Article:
Members Perspectives

Future Members of the Chemical Community

For several years now, a general tendency of the students to choose careers in non-scientific fields is observed. Chemistry, like other STEM (Science, technology, engineering and mathematics) subjects, suffers from a lack of attractiveness in the eyes of the younger generation since it requires a lot of work in understanding its language and considerable effort to learn and apply its rules. In addition, in many cases, the public shows hostility against chemistry and chemical processes. Therefore, in many countries assuring the future generation of chemists generates some concerns.

Several programs supported by the EU and other governmental bodies are in operation at European level, aiming to attract the younger generation towards STEM professions. For instance, SCIENTIX[1] is a project funded from the European Union’s H2020 research and innovation programme which aims to promote and support a Europe-wide collaboration among STEM teachers, education researchers, policymakers. In the US, a STEM Education Coalition works aggressively to raise awareness in Congress, the Administration, and other organizations about the critical role that STEM education plays.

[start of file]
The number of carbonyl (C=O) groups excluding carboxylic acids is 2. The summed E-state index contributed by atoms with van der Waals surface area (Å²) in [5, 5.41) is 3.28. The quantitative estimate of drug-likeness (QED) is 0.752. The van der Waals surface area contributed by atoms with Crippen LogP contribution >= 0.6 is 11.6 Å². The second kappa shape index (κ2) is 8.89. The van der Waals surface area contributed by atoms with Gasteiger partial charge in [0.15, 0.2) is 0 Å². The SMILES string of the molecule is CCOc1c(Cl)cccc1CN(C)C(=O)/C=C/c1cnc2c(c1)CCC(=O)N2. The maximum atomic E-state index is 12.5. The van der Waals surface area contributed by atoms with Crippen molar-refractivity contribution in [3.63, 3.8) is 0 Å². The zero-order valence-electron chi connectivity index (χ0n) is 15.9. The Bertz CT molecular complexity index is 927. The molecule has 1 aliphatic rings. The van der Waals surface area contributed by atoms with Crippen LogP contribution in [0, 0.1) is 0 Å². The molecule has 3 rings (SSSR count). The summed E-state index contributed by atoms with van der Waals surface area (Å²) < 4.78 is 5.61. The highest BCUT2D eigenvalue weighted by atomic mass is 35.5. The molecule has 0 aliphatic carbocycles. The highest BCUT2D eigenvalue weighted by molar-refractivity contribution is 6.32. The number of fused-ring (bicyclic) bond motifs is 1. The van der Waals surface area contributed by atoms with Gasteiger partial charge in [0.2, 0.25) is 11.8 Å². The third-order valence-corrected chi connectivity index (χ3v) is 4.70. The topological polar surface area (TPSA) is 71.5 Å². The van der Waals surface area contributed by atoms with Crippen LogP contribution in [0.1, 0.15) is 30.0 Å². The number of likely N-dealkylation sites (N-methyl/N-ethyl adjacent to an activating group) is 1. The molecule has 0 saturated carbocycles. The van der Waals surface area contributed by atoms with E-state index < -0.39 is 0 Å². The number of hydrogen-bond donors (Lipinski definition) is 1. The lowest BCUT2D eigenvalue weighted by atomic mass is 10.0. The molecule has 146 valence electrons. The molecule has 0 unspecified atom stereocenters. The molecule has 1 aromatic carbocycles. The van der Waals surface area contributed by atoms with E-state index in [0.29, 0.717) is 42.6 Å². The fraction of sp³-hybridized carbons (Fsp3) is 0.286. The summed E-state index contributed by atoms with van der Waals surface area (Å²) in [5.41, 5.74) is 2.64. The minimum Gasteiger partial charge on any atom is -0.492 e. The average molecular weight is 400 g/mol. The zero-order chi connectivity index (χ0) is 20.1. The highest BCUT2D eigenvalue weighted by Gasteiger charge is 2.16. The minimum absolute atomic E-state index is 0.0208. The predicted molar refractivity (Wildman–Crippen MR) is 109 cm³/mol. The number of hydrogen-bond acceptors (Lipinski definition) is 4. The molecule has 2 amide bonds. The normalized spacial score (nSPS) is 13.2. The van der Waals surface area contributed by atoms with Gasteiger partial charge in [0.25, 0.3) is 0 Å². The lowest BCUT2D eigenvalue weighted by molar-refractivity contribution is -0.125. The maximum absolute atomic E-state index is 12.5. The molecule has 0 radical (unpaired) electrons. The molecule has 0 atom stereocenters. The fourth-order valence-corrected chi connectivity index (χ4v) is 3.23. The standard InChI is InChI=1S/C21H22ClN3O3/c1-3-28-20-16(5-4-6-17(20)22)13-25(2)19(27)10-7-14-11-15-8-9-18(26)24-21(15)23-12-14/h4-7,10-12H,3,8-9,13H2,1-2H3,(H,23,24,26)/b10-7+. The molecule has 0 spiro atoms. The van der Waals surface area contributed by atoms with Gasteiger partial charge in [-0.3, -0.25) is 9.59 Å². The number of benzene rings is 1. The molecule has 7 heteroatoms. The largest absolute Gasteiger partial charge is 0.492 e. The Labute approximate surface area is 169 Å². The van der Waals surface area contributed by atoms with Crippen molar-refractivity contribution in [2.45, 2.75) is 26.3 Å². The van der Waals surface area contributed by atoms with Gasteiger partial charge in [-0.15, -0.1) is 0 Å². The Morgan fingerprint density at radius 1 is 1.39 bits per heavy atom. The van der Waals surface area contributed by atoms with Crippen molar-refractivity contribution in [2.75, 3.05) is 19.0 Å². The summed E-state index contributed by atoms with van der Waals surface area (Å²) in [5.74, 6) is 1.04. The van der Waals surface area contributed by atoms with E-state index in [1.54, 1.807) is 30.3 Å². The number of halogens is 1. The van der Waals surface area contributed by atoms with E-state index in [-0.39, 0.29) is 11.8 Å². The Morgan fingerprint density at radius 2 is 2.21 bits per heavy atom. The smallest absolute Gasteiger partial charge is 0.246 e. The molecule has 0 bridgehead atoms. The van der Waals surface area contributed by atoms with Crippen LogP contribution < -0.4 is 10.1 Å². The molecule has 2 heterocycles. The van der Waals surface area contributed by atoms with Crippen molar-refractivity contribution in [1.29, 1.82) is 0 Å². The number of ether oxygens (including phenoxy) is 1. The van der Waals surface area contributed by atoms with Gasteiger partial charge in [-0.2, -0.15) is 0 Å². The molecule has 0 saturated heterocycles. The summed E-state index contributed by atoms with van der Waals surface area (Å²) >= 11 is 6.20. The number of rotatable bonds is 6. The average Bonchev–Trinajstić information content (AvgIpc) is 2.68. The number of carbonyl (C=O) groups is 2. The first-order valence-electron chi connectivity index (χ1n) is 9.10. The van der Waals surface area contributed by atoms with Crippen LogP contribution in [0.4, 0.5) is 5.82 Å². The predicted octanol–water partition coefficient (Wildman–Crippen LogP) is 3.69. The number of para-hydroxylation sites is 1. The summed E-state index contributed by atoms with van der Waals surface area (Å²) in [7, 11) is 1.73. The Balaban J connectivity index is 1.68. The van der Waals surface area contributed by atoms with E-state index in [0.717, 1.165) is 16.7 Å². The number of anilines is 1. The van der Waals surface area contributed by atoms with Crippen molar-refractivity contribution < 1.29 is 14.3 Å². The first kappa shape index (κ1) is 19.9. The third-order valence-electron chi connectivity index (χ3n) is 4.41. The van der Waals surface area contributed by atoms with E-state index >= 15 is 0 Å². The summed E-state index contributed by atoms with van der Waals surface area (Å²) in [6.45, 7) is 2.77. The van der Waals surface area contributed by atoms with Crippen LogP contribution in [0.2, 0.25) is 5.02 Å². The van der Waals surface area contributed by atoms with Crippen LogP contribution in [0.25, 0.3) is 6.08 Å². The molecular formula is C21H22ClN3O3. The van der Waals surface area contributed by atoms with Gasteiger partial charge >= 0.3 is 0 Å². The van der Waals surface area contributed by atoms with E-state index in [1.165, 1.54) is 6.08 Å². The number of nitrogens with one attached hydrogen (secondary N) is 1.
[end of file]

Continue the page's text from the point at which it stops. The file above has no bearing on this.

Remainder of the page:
Many steps have been taken towards increasing the attractiveness of the science related professions among the younger generation but still much needs to be done. Consequently, in many member societies, there are constant efforts spent to offer the kids the chance to get in contact with science at early stages in an attractive way. For example: in Sweden Berta, a staffed dragon, visits kids and presents interesting chemical reactions. It’s a lovely set of demonstrations, which aren’t huge explosions or massive light shows but which are easily reproducible in the classroom and are colourful and unexpected with good basic science behind them. In Hungary, a world record was established raising public awareness, by performing the same experiment by a large number of people in the same time. Starting from Germany and now going across the EU, a project supported by BASF, called “Kid’s Lab” invites primary school children to perform experiments with their own hands, in perfectly safe conditions, explaining the basic principles behind them and discussing important topics like the vitamin content of our food, or solving pollution problems etc.

Those are just a few examples of the activities conducted so far which could be easily implemented in the activity plans of each Member Society assuring a rich supply of future members of our chemical community.

Cristina Todasca
Romanian Chemical Society